The topic of campaign fundraising has not been a major topic of discussion in media coverage of the election. Coverage of the topic since May has minimally appeared in print media, and is generally absent from TV coverage.
Since the GOP Primary began, the topic of Campaign Fundraising has received very little attention and has only had a few brief spikes where it reached 5-10% of total statements in election coverage. In February, it spiked just above 10% when Obama and his campaign announced they would make use of Super PAC’s to help fund the campaign. The announcement sparked outcry from Super PAC critics and Republicans who claimed that it was a sign Obama is worried about his chances. There was a second major spike in coverage of fundraising in late May and early June when it increased to just over 6% of statements election coverage. Once Santorum dropped out and the general election unofficially began, the fundraising statuses of the Obama and Romney campaigns became of interest. However, now that the initial general election buzz has died down, it seems that this interest has faded.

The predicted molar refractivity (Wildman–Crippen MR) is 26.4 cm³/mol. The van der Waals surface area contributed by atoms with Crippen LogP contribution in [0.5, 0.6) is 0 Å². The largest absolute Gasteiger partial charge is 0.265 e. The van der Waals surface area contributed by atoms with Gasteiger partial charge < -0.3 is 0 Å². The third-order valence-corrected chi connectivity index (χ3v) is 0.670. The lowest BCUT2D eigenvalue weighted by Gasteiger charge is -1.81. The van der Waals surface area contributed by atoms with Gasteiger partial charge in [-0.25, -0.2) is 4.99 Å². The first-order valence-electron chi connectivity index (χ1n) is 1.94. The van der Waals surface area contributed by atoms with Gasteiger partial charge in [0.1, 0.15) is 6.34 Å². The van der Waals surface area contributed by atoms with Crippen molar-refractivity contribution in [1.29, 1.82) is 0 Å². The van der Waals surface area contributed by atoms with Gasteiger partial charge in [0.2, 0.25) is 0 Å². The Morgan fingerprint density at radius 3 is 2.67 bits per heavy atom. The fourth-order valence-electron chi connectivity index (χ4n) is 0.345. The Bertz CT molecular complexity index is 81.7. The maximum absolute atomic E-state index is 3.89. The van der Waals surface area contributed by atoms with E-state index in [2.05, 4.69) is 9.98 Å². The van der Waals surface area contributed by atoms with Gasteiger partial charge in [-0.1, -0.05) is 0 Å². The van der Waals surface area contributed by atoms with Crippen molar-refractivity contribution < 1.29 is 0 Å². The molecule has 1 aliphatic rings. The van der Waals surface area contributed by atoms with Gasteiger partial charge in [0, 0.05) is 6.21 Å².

Interestingly, it has been the print media that has produced the most coverage on Fundraising (green). Since May, 65% of statements on fundraising have come from print outlets, whereas television news and talk shows have only provided 24% of coverage on fundraising. This comes at a surprise because television media has covered the presidential race much more in the same time period. 60% of total statements about all topics in coverage of the election (orange) have come from TV media, whereas only 33% have come from print media. Therefore, while TV media is driving the election conversation, the newsmakers appearing on news and talk shows are not speaking as much about Fundraising as newsmakers in print media.